Emotional support animals can’t always keep doctors away, but can work wonders.
A recent essay in the print edition of New Scientist by Nic Fleming called “Can animals keep the doctor away?” is a very interesting read about the use of nonhuman animals (animals) as “therapy for everything from depression to autism.” Mr. Fleming’s essay is also published online with the title “Why emotional support animals may be a waste of time,” but for now it’s only available to subscribers. I subscribe to New Scientist and I decided to write this brief essay in response to a few queries sent to me about some of the sweeping statements and qualifications (that might be missed) made in Mr. Fleming’s discussion with renowned University of Bristol anthrozoologist, Dr. John Bradshaw, author of The Animals Among Us: How Pets Make Us Human and other books on animal behavior and human-animal interactions. For those people with more than passing interesting in the topic of emotional support animals and animal assisted therapy, I recommend purchasing Mr. Fleming’s essay.
Early in Mr. Fleming’s essay he writes, “Bradshaw tells me that there is almost no evidence for the claims made about animals and mental health, not just for emotional support animals, but virtually all forms of animal therapy – and even pets,” despite the fact that many physicians — 97% in the United States — claim that living with a pet has health benefits. Dr. Bradshaw explains, and he is right on the mark, that many studies do not have the proper controls, and that there are often confounding variables that taint the results. For example, “a study in California last year found that children in families with pets were healthier and more active than those without. However, the dog owners were also 3.5 times more likely to own their own home. The researchers concluded the positive effects were the result of socio-economic factors.”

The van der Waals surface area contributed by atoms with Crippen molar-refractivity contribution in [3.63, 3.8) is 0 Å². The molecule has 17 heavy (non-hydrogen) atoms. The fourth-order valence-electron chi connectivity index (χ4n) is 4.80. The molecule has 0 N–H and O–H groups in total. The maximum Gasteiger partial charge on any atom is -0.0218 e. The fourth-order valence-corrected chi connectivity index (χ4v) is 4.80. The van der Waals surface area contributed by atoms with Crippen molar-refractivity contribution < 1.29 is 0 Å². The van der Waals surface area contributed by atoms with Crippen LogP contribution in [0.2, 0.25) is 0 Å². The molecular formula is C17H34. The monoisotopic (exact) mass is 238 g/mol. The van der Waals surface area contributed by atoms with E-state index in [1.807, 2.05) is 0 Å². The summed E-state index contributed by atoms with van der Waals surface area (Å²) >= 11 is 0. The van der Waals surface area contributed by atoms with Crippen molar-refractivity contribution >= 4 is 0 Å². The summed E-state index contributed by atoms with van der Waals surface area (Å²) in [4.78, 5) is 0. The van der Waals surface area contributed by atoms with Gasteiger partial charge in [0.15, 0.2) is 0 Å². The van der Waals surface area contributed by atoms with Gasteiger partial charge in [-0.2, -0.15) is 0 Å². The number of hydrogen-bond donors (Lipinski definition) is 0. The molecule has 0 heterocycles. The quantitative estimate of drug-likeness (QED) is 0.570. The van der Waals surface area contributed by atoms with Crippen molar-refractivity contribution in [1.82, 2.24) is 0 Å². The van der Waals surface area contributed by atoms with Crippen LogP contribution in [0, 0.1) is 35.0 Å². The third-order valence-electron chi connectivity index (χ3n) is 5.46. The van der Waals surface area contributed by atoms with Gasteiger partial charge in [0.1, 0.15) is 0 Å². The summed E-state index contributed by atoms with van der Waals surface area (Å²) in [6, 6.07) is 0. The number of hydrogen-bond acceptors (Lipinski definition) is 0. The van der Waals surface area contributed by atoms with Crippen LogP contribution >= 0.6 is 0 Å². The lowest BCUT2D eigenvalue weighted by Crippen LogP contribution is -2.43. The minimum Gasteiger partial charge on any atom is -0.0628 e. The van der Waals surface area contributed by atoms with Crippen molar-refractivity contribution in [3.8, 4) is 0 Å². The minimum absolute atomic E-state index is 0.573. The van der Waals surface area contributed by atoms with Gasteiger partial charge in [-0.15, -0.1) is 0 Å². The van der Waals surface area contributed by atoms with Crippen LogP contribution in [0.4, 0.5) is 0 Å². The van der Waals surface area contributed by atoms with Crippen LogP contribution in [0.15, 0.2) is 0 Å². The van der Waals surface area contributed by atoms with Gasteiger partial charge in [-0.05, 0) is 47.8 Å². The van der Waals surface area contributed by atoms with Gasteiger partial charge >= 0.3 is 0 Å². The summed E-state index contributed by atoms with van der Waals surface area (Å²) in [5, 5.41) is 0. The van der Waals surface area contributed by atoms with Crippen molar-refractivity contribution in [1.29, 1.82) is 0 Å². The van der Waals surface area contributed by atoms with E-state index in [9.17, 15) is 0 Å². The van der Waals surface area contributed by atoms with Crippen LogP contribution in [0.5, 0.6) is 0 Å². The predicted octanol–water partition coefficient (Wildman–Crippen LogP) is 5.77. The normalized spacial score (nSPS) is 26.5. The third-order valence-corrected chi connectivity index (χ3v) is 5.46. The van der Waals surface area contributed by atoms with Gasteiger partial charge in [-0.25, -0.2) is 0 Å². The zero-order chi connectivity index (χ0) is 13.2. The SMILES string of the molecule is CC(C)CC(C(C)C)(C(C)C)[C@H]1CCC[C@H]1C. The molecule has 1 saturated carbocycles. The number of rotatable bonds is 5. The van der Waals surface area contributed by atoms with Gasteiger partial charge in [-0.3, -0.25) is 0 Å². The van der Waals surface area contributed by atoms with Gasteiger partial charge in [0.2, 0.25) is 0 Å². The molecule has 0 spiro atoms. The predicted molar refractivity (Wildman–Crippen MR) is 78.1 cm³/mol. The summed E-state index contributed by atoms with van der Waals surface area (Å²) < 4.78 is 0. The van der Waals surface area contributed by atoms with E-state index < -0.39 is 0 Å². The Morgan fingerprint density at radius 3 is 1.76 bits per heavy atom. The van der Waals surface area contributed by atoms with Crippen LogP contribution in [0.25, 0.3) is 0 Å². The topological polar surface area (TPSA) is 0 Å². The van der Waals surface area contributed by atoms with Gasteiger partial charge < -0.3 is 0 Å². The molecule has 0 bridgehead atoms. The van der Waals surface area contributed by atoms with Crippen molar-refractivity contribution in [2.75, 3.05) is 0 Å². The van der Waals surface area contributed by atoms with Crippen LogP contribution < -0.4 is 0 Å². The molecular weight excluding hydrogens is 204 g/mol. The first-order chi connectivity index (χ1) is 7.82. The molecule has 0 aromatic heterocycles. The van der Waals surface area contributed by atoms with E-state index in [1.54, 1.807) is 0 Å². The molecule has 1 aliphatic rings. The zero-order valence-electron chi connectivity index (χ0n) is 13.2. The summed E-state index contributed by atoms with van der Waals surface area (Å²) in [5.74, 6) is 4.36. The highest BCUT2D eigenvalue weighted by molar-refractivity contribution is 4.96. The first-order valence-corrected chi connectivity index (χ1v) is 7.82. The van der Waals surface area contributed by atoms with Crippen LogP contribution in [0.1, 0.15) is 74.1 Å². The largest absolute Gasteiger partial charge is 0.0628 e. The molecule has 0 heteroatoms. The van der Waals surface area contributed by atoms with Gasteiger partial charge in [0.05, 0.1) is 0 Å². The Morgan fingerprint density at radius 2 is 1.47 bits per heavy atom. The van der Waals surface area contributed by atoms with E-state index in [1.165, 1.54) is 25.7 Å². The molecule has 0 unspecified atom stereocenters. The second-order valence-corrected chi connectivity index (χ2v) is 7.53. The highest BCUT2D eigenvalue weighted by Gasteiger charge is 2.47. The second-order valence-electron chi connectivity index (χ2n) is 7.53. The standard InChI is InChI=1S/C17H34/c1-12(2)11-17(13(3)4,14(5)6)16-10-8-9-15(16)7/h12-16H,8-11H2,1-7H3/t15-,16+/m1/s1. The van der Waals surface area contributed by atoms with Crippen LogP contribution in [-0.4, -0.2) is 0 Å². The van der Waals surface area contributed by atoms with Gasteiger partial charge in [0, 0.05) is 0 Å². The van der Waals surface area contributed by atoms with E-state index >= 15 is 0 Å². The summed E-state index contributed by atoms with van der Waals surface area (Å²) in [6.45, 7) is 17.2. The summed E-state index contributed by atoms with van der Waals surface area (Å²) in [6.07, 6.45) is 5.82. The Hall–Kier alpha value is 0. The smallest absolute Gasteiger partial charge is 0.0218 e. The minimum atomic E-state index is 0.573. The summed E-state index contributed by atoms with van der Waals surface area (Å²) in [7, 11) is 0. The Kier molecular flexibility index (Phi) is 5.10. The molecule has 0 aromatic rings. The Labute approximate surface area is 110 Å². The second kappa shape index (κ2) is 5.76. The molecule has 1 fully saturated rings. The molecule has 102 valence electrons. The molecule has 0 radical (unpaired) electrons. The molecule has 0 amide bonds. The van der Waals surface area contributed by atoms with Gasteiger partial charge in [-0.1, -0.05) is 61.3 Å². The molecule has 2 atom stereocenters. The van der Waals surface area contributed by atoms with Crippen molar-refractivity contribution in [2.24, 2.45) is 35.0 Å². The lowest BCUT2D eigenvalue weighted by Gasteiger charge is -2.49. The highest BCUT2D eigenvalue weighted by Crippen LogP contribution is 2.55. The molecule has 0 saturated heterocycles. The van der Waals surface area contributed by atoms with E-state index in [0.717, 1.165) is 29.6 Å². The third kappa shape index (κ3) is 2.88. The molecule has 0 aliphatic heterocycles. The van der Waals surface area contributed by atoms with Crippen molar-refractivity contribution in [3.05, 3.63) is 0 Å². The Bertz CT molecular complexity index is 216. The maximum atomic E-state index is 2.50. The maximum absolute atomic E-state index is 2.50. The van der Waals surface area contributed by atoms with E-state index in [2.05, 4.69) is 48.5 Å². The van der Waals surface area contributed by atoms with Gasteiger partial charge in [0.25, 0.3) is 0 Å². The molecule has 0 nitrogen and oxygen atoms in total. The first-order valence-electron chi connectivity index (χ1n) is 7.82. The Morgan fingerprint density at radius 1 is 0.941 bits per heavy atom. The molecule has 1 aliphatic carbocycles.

Despite the fact that Dr. Bradshaw is quoted as making the sweeping statement, “there is almost no evidence for the claims made about animals and mental health,” in fact, there are many studies that show that emotional and other support animals work for some people, but surely not everyone. They’re not a cure-all. For more discussion and data please see “Companion Animals Help People with Mental Health Problems,” “Animal Assisted Play Therapy: An Integrative Approach,” Dr. Milena Penkowa’s Dogs & Human Health: The New Science of Dog Therapy & Therapy Dogs, Dr. Aubrey Fine’s Handbook on Animal-Assisted Therapy, Fourth Edition: Foundations and Guidelines for Animal-Assisted Interventions, and many studies can also be found here.
Despite what “the science” says, many people benefit from emotional support animals
The main point is that some people do, indeed, benefit from choosing to bring a support animal into their lives, despite what “the science” says. And, the available science is not a drop in the bucket. Along these lines, in Mr. Fleming’s essay we also read the following qualifying statement: “None of this is to deny that animals might help people. But without research that controls for other effects, we can’t know which animal in what setting might be best. The lack of solid evidence means, for example, that the US Department of Veterans Affairs has refused to cover the cost of service dogs for veterans with PTSD.” (my emphasis)
A few people who read Mr. Fleming’s essay missed this qualification, but it is a very important one to which to pay careful attention, because there’s ample evidence that emotional support animals do work very well for some people, including veterans with PTSD. I know some people for whom their emotional support animals have been “life changers.” I’ve worked hands on with some veterans of war and their emotional support dogs, and across the board everyone in the room agreed that their dog was a savior (for further discussion about the effect of emotional support animals on veterans please see). Dr. Lorin Lindner’s forthcoming book Birds of a Feather: A True Story of Hope and the Healing Power of Animals also discusses numerous examples where emotional support animals have helped veterans in need.1